How to run your car on water?
I have seen a few questions, but there is one point that is not answered. If the alternator is putting the same load on the engine regardless of the charge state of the battery, then isn’t this wasted energy that can be picked up pretty much for “free”. If you can get it for free, then does the claim have merit? Counter point would be an auto disengage of the alt when no demand for electric…
The only way there is ‘wasted’ energy is if the alternator is continually pumping current into the battery. It’s true the alternator is always turning, but a smaller electrical load means less resistance on the alternator. More electrical load, more resistance, and the engine will have to work harder.
I assume you’re talking about HHO assisted gasoline engines. Ignore that aardvark link, the math might be right, but the premise is all wrong.
It only takes a small amount of hydrogen added to the air intake to improve the combustion characteristics. Therefore if you can produce hydrogen, yes, the actual energy you get back from it is less than the energy it cost to electrolyze the water, BUT the hydrogen is making the gasoline burn more efficiently, so there’s a lot more energy being created.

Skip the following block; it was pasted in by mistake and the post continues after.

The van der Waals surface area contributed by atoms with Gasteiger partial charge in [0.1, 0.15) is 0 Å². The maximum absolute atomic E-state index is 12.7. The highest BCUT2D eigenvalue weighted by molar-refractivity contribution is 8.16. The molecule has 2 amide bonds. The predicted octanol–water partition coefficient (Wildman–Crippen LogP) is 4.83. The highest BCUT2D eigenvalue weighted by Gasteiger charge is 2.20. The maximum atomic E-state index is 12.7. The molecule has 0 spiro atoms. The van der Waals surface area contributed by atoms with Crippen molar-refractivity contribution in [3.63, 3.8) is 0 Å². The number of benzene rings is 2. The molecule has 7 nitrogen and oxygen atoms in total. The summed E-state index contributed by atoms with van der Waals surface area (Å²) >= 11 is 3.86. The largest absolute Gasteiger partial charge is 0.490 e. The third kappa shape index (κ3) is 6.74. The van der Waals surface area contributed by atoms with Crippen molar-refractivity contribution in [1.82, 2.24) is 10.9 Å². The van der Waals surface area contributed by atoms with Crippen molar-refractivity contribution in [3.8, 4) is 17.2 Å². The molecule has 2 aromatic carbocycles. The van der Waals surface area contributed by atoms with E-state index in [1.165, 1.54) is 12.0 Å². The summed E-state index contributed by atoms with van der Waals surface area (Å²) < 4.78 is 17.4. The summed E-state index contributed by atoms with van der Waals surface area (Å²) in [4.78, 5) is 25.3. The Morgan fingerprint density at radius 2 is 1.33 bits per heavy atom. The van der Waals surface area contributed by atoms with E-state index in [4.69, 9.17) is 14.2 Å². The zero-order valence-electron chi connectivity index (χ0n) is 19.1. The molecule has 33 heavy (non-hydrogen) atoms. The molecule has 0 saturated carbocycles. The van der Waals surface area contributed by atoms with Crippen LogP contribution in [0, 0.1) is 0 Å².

If you’re interested in that, look up ultra-lean burn combustion engines. So many people out there say you can’t violate the laws of physics. That would be true if you were making car that ran only on water (electrolyzing with batteries, pumping the hydrogen into the engine and burning), because you wouldn’t get very far, there’s no free energy there. There’s a lot of unused energy in gasoline. just think:
why do cars have oxygen sensors and catalytic converters? to make sure enough oxygen gets to the catalytic converter so it can burn up UNBURNED gasoline and convert nitrous oxides to less harmful gases. If gasoline were burned efficiently, maybe no NOx gases would be created, and all the gasoline would be combusted, thereby providing more energy to the car.
Milwaukee 2601 compact drill test with 1.5 amp hour battery – Part 1